US Coal Giant Peabody Energy Sees The Light. Sort Of.

Peabody Energy - solar power

While not exactly a road to Damascus moment, Peabody Energy’s foray into solar power after removing some of the coal dust crusting its eyes is an encouraging sign.

Peabody is pretty big – apparently it’s the largest private-sector coal company in the world. According to Statista, Peabody Energy sold approximately 132.6 million tons of coal in 2020 – but that was well down on a peak (since 2006) of 251.7 million tons in 2013.

The company supplies coal to more than 25 countries on six continents, and digs up the problematic black rock from a bunch of mines in the USA and Australia1.

The company’s relationship with the truth about coal’s future in a carbon-constrained world is interesting, but it has evolved. Still, don’t risk reading its Statement On Climate Change with a mouthful of coffee as it will likely wind up all over the screen of whatever device you’re using to view it.

But the times, they are a-changin’. Peabody has figured out there might be something to this solar power gig all the cool kids are talking about.

R3 Renewables Launched

Yesterday the company announced it would be getting into the solar energy game, and not just with a token bunch of solar panels slapped on the rooftop of one of its offices somewhere.

The company says it has launched R3 Renewables LLC in a joint venture with Riverstone Credit Partners and Summit Partners Credit Advisors. According to Peabody, R3 Renewables is looking to develop 3.3 GW of solar PV and 1.6 GW of battery storage capacity over the next five years.

President and CEO of Peabody Jim Grech commented :

“We are pleased to announce this new joint venture as part of Peabody’s commitment to be the coal producer of choice, creating additional value from our existing assets, supporting our own and our customers’ ESG ambitions and providing added economic benefits for the communities in which we work and live.”

Initially the new company will be looking at developing six potential sites on or near previous coal mining operations in Indiana and Illinois; sites that could support the largest solar and battery storage projects in both states.

There’s already a web site for the new company, so if you were thinking of being a scamp and registering the domain name to do something mischievous with it, you’re out of luck.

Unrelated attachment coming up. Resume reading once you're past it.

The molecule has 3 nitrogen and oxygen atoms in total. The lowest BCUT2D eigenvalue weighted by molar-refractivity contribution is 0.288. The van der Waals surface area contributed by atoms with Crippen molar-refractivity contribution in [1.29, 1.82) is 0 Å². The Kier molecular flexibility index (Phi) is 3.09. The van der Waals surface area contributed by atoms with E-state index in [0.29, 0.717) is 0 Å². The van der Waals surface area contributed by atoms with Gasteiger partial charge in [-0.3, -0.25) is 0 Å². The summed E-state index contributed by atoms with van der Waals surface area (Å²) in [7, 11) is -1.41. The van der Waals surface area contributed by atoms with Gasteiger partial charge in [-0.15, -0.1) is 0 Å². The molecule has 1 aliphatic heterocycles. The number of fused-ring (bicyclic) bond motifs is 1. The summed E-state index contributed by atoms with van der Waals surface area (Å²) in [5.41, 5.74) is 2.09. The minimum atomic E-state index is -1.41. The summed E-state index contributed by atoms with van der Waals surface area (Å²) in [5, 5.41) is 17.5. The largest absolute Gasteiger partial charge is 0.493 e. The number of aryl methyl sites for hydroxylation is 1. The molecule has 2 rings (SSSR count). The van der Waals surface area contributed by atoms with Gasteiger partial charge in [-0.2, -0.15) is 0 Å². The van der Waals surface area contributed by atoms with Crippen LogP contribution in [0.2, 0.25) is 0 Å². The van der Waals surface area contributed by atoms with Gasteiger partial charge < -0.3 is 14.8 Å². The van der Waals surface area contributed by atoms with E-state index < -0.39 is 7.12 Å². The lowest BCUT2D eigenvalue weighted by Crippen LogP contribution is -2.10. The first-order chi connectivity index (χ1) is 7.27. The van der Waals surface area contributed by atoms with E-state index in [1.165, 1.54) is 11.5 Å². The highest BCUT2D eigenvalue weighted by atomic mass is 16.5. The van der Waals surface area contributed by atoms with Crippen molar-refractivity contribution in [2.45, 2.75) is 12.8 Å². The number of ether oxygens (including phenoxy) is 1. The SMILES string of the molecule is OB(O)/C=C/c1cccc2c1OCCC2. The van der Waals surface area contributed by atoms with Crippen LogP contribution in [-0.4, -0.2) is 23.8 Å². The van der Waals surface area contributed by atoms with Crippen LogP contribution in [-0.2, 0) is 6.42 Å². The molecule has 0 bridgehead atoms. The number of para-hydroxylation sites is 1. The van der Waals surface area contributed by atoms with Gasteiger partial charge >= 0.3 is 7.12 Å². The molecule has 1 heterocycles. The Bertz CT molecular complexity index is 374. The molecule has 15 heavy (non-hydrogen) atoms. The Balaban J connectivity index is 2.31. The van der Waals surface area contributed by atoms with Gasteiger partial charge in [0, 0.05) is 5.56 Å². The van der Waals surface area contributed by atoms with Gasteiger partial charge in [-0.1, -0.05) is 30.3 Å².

So, what’s the R3 in R3 Renewables stand for? The company’s slogan is “reclaim | reimagine | repower”. The blurb about Peabody on the site states (again, swallow that coffee first):

“Our commitment to sustainability underpins everything we do and shapes our strategy for the future.”

Regardless of this commitment, an exit from coal doesn’t appear to be on the cards for Peabody Energy anytime soon. But it’s a start and quite a change from Peabody’s “Advanced Energy For Life” days, which involved a rather short-lived pro-coal web site.


  1. And just on Peabody’s presence in Australia, Peabody Australia Holdco Pty Ltd was recently smacked on the wrist by Australia’s Clean Energy Regulator for consistently screwing up its emissions reporting.
About Michael Bloch

Michael caught the solar power bug after purchasing components to cobble together a small off-grid PV system in 2008. He's been reporting on Australian and international solar energy news ever since.


  1. George Kaplan says

    “… don’t risk reading its Statement On Climate Change with a mouthful of coffee”? Why? They give the narrative approved view on anthropogenic climate change, but note that coal is an essential affordable reliable provider of power that will continue to play a vital role in the global energy mix for the foreseeable future. Peabody also notes that access to (affordable & reliable?) energy is critical to meeting basic needs, improving living standards, reducing poverty, enable urbanisation (why?), strengthen economies, and correlates with increased life expectancy, education, and economic development. Globally fossil fuels provide about 80% of primary energy demand.

    80%? Uh what’s primary energy demand?

    For 2019 world electricity generation I’m seeing
    Coal: 37%
    Natural Gas: 24%
    Hydro: 16%
    Nuclear: 10%
    Wind: 5%
    Solar: 3%
    Other: 5%

    So Wind and Solar only comprise about 8% of the global mix, but fossil fuels appear to be 61%. Hydro and Nuclear comprise another 26%.

    Ah ha! Found a definition. Primary energy is the total energy generated to provide the energy actually consumed. Final energy consumption does not include transmission and distribution losses or inefficiencies.

    Still seems like a disparity as regards the 80% claim, but perhaps apples v oranges?

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